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Advent is supposed to be apocalyptic, not cozy. The total lack of subtlety and symbolic imagination in the American mind is a deadly impairment to Christian faith.

In the dying of each year, days grow darker, nights grow longer, the sun and the human heart grow colder. That's why the liturgical readings are all from the Prophets and Revelation. Traditionally at this time of the year, Christians look for the return of Christ and the total regeneration of the world. Today, however, Hallmark has trained Christians to look only for the birth of Baby Jesus, and Capitalism the coming of Santa Claus. Talk about confusing the gift with the giver.

The Revelation to St. John lays the cycle of waiting bare. As “the seven angels” wrap up their unmaking of the physical world, a new reality descends to take its place:

Then he showed me the river of the water of life, bright as crystal, flowing from the throne of God and of the Lamb through the middle of the street of the city; also, on either side of the river, the tree of life with its twelve kinds of fruit, yielding its fruit each month; and the leaves of the tree were for the healing of the nations. – Revelation 22:1-2 (RSV-CE)

In any pre-modern text, cycles of seven and twelve are inescapable because, before Industrialization, human awareness was governed by the sky. When we planted. When we reaped. When we bore our children or sent them off to war. Before the light bulb and chronometer, time was a function of the movement of planets (7) against the fixed constellations of the zodiac (12) through which the sun proceeded, month after month, world without end.

Here, John describes the Christian mystery revealed in the night sky, wrapped in all the richness of the Hellenistic symbolic imagination. The seven planetary intelligences governing pagan fate are in actuality seven angels serving God as his demolition team. Rubble cleared from their cosmic construction site, a celestial city descends, through which a river bright as crystal (the Milky Way) runs, straddled by a tree of life, producing twelve kinds of fruit, each in its month (the constellations of the zodiac).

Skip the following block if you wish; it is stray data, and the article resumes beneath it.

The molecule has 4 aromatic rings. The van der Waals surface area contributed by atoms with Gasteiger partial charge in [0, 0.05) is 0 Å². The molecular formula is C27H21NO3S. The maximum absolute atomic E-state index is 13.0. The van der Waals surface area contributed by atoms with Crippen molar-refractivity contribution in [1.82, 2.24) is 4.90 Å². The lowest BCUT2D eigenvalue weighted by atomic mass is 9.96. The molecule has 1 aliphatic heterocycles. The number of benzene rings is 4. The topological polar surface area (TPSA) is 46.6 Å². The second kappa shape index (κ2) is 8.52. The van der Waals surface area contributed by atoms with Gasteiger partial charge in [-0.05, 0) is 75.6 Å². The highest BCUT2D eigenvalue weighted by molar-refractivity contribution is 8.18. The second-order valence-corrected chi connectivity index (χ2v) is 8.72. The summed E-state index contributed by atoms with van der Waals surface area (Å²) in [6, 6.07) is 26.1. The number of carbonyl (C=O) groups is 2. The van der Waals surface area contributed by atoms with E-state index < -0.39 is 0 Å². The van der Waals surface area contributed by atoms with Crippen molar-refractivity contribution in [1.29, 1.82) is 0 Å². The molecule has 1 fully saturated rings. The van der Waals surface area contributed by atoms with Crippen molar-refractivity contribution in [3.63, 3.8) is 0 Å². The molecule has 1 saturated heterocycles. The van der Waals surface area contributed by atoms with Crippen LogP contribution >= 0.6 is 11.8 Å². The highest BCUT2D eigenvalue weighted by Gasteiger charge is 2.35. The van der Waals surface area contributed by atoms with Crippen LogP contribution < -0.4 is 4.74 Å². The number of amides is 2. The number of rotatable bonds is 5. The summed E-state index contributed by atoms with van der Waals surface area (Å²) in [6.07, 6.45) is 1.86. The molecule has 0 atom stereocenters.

Through John's visionary eyes, we see the dome of the night sky as a great tree bower sheltering us from horizon to horizon. The tree of life and the great river from God's original Paradise are restored, this time at the heart of a new polis instead of a garden.

This is the second coming. This is the new creation: apocastasis, with all the signs of the zodiac reset, balanced, and on equal footing. Now, all the heavenly powers of the night sky (“the leaves of the tree”) serve a benevolent God and the Lamb. Instead of the vagaries of fate, the stars now ray forth “for the healing of the nations.” Christ, the Lamb of God, born into time, permeates the world like yeast in dough, rising.

This is the reality for which we yearn, that the Incarnation makes possible. A world fully, elementally alive:

Let the sea make a noise, and all that therein is; the round world, and they that dwell therein.

Let the floods clap their hands, and let the hills be joyful together before the Lord. – Psalm 98:8-9 (Coverdale)

As the world and its nights once more approach their darkest, surely, we cry, this is the season everything becomes new at last. Surely this time, it is for real and for always. Surely, surely, the wait is over.

The solstice, and Christmas, comes.


We hope, we pray it's finally the birth of a new kingdom. Until it is, we hold onto the birth of a new king as the wheel turns once more.

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Except where otherwise noted, Scripture quotations are from the Catholic Edition of the Revised Standard Version of the Bible, copyright © 1965, 1966 National Council of the Churches of Christ in the United States of America. Used by permission. All rights reserved worldwide.